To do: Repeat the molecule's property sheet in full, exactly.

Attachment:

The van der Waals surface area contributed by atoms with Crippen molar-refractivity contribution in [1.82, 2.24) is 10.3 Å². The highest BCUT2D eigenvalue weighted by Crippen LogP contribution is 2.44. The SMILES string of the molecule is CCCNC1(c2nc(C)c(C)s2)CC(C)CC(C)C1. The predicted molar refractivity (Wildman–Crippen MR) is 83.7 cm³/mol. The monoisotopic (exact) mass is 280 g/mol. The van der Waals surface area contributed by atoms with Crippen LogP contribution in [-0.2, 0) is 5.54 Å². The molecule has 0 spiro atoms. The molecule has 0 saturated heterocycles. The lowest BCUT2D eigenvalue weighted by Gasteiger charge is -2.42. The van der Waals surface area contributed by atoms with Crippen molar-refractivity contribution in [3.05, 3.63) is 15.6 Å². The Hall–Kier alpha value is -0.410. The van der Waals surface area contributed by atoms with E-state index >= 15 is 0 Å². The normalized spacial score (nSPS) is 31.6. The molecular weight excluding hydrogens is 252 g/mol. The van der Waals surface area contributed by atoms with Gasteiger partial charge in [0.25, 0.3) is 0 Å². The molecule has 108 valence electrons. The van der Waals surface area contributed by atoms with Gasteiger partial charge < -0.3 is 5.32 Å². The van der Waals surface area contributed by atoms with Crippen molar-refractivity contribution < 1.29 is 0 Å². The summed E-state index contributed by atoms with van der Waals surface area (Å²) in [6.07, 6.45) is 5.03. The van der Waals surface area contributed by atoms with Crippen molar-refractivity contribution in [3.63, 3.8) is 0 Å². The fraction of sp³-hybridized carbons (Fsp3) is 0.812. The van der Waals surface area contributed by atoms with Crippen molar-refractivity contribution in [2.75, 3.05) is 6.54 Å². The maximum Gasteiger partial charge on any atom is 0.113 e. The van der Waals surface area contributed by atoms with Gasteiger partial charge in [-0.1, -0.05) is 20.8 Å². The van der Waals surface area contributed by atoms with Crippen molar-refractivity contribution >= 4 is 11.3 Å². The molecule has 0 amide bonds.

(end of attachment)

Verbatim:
The van der Waals surface area contributed by atoms with Crippen molar-refractivity contribution in [1.82, 2.24) is 10.3 Å². The highest BCUT2D eigenvalue weighted by Crippen LogP contribution is 2.44. The SMILES string of the molecule is CCCNC1(c2nc(C)c(C)s2)CC(C)CC(C)C1. The predicted molar refractivity (Wildman–Crippen MR) is 83.7 cm³/mol. The monoisotopic (exact) mass is 280 g/mol. The van der Waals surface area contributed by atoms with Crippen LogP contribution in [-0.2, 0) is 5.54 Å². The molecule has 0 spiro atoms. The molecule has 0 saturated heterocycles. The lowest BCUT2D eigenvalue weighted by Gasteiger charge is -2.42. The van der Waals surface area contributed by atoms with Crippen molar-refractivity contribution in [3.05, 3.63) is 15.6 Å². The Hall–Kier alpha value is -0.410. The van der Waals surface area contributed by atoms with E-state index >= 15 is 0 Å². The normalized spacial score (nSPS) is 31.6. The molecular weight excluding hydrogens is 252 g/mol. The van der Waals surface area contributed by atoms with Gasteiger partial charge in [0.25, 0.3) is 0 Å². The molecule has 108 valence electrons. The van der Waals surface area contributed by atoms with Gasteiger partial charge < -0.3 is 5.32 Å². The van der Waals surface area contributed by atoms with Crippen molar-refractivity contribution < 1.29 is 0 Å². The summed E-state index contributed by atoms with van der Waals surface area (Å²) in [6.07, 6.45) is 5.03. The van der Waals surface area contributed by atoms with Crippen molar-refractivity contribution in [3.63, 3.8) is 0 Å². The fraction of sp³-hybridized carbons (Fsp3) is 0.812. The van der Waals surface area contributed by atoms with Crippen molar-refractivity contribution in [2.75, 3.05) is 6.54 Å². The maximum Gasteiger partial charge on any atom is 0.113 e. The van der Waals surface area contributed by atoms with Gasteiger partial charge in [-0.1, -0.05) is 20.8 Å². The van der Waals surface area contributed by atoms with Crippen molar-refractivity contribution >= 4 is 11.3 Å². The molecule has 0 amide bonds.